The Reuters global sports blog
Former Manchester United striker Ole Gunnar Solskjaer said recently it was his dream to take over as manager at Old Trafford one day and if he fulfills it in the foreseeable future, the 39-year old Norwegian could coach a lethal finisher that is almost a carbon copy of himself from his playing days.
Javier “Chicharito” Hernandez made an immediate impact after joining United in the summer of 2010, helping the club to their 19th league title with more than just a few vital goals.
On Saturday he produced a devastating performance which inspired yet another impressive United comeback this season, scoring a brace and engineering a third after coming off the bench at halftime in their 3-2 win at Aston Villa.
The 24-year old Mexican still has some way to go before he can stand shoulder to shoulder with United’s ultimate super-substitute Solskjaer, who bagged 126 goals in 366 appearances for the club from 1996—2007, none more important than the stoppage time winner in a memorable 2-1 win over Bayern Munich in the 1999 Champions League final.
As the annual Arsenal transfer soap-opera gets underway, it’s worth wondering why such high-profile players leave one of England’s best clubs every year.
Should Robin van Persie sign for Manchester City, much will be made of their financial muscle, but they are not the only club in England with resources – indeed, Arsenal are one of the richest clubs in the world and could easily afford to offer competitive wages.
Three weeks ago it seemed the Manchester derby would be little more than a dead rubber after City’s 1-0 defeat at Arsenal left champions United eight points clear at the top, in a commanding position to clinch their 20th league title and their fifth in the last six seasons.
But a rollercoaster Premier League title race produced yet another twist after United’s 1-0 loss at lowly Wigan, followed by a rip-roaring 4-4 home draw with Everton in which they threw away a two-goal lead late in the game, let City back into the title race after they had squandered a seven-point lead over United with their own dip in form.
Andy Carroll’s winner in the FA Cup semi-final against Everton might have put Liverpool on course for a second trophy, but even if they go on to win the competition it will still represent a poor return for the season.
In most major football nations, the national cup competition comes in a very distant second to the league in terms of importance, but for years England bucked that trend and the FA Cup retained huge prestige.
By Phil O’Connor
Unheralded and unpopular when he took over at Newcastle United, Alan Pardew has led them into the upper reaches of the English Premier League, and within touching distance of a Champions League place.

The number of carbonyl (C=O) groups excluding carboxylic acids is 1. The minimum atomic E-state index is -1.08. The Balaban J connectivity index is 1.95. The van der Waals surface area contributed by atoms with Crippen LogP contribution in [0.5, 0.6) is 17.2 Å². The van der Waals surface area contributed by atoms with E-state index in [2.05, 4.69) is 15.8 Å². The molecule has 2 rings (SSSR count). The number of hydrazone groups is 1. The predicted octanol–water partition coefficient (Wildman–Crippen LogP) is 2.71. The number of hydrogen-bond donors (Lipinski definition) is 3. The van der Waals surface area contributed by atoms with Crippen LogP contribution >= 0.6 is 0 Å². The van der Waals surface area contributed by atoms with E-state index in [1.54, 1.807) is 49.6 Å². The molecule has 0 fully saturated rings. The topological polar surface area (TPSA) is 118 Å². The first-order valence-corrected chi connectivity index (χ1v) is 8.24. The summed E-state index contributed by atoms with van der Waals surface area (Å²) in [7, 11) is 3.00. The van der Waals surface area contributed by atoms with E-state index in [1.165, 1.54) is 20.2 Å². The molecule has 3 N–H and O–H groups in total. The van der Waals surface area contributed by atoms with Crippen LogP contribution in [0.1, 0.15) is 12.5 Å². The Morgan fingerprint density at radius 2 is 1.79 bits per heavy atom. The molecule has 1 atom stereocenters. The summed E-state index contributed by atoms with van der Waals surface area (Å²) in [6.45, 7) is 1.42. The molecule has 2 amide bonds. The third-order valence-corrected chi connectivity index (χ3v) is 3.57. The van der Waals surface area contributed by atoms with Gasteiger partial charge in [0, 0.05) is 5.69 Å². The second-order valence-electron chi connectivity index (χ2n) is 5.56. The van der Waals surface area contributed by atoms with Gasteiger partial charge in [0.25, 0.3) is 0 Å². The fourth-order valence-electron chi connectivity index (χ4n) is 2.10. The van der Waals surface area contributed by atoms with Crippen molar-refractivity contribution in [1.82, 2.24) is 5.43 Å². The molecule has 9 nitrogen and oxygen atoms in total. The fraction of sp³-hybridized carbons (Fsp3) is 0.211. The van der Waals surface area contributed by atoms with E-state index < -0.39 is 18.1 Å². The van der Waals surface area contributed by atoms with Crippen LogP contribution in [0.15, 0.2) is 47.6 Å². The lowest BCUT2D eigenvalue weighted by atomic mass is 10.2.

The question is whether he can beat Tottenham Hotspur’s Harry Redknapp to fourth spot and the last Premier League place in football’s top club competition – and make himself a contender for the England manager’s job at the same time.
Anyone who might have assumed the deteriorating form of English clubs in Europe since Manchester United won the 2008 Champions League resulted from a convergence of misfortunate circumstances such as tough draws or mounting injuries to key players has been emphatically refuted.
Come Thursday, the Premier League might be left without a single club to represent it in either the Champions League or the less fancied Europa League, where Manchester rivals City and United were not just beaten but also played off the park last week by rivals many of their fans will have considered second-class opposition.
Robin Van Persie’s stoppage-time winner at Anfield on Saturday was not the most spectacular goal of the Dutchman’s career but it could go some way to confirm his status as the best volleyer the Premier League has seen.
The Arsenal hit-man notched his 31st goal of the season when he latched onto Alex Song’s lofted through-ball to guide a side-footed volley past Jose Reina at the Liverpool stopper’s near post.
The callow Portuguese lasted just 256 days at Stamford Bridge before “the project”, as he usually referred to the task of revitalising the west London club’s ageing squad, was aborted.
Perhaps stung by criticism from the likes of Patrick Viera and Emmanuel Petit, Arsenal’s stunning 5-2 win over Tottenham Hotspur was built not just on pretty passing but on solid tackling too.
Viera and Petit provided the steel in midfield for Wenger’s first great Arsenal side, and both have recently been critical of their slide towards mid-table mediocrity.
from Reuters Soccer Blog:
Three Premier League defeats in four games and Champions League last 16 qualification compromised. The last few weeks have been very tough for Chelsea coach Andre Villas-Boas.
Previous managers Jose Mourinho, Luiz Felipe Scolari, Avram Grant and Carlo Ancelotti were dismissed seemingly for less by ruthless owner Roman Abramovich.